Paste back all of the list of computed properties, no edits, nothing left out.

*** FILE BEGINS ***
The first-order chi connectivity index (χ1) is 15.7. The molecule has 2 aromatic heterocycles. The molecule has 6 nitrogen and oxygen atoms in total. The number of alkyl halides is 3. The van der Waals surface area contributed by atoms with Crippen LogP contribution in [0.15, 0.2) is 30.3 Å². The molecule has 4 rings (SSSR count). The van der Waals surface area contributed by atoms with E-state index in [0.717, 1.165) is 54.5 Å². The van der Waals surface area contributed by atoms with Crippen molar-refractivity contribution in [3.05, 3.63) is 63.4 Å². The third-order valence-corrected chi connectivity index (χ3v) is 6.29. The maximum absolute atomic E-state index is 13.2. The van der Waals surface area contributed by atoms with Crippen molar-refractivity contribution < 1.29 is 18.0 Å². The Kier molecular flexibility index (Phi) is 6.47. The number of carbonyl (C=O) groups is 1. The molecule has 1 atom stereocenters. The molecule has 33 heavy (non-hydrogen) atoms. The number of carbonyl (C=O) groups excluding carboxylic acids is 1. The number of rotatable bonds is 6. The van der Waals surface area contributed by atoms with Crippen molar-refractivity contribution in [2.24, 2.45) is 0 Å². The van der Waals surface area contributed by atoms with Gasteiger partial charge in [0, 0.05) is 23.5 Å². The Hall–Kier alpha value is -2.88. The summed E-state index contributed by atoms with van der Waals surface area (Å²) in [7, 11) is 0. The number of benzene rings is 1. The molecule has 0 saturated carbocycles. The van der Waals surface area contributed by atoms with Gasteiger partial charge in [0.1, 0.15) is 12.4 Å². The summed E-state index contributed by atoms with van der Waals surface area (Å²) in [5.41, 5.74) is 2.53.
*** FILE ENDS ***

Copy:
The first-order chi connectivity index (χ1) is 15.7. The molecule has 2 aromatic heterocycles. The molecule has 6 nitrogen and oxygen atoms in total. The number of alkyl halides is 3. The van der Waals surface area contributed by atoms with Crippen LogP contribution in [0.15, 0.2) is 30.3 Å². The molecule has 4 rings (SSSR count). The van der Waals surface area contributed by atoms with E-state index in [0.717, 1.165) is 54.5 Å². The van der Waals surface area contributed by atoms with Crippen molar-refractivity contribution in [3.05, 3.63) is 63.4 Å². The third-order valence-corrected chi connectivity index (χ3v) is 6.29. The maximum absolute atomic E-state index is 13.2. The van der Waals surface area contributed by atoms with Crippen molar-refractivity contribution < 1.29 is 18.0 Å². The Kier molecular flexibility index (Phi) is 6.47. The number of carbonyl (C=O) groups is 1. The molecule has 1 atom stereocenters. The molecule has 33 heavy (non-hydrogen) atoms. The number of carbonyl (C=O) groups excluding carboxylic acids is 1. The number of rotatable bonds is 6. The van der Waals surface area contributed by atoms with Crippen molar-refractivity contribution in [2.24, 2.45) is 0 Å². The van der Waals surface area contributed by atoms with Gasteiger partial charge in [0, 0.05) is 23.5 Å². The Hall–Kier alpha value is -2.88. The summed E-state index contributed by atoms with van der Waals surface area (Å²) in [7, 11) is 0. The number of benzene rings is 1. The molecule has 0 saturated carbocycles. The van der Waals surface area contributed by atoms with Gasteiger partial charge in [0.1, 0.15) is 12.4 Å². The summed E-state index contributed by atoms with van der Waals surface area (Å²) in [5.41, 5.74) is 2.53.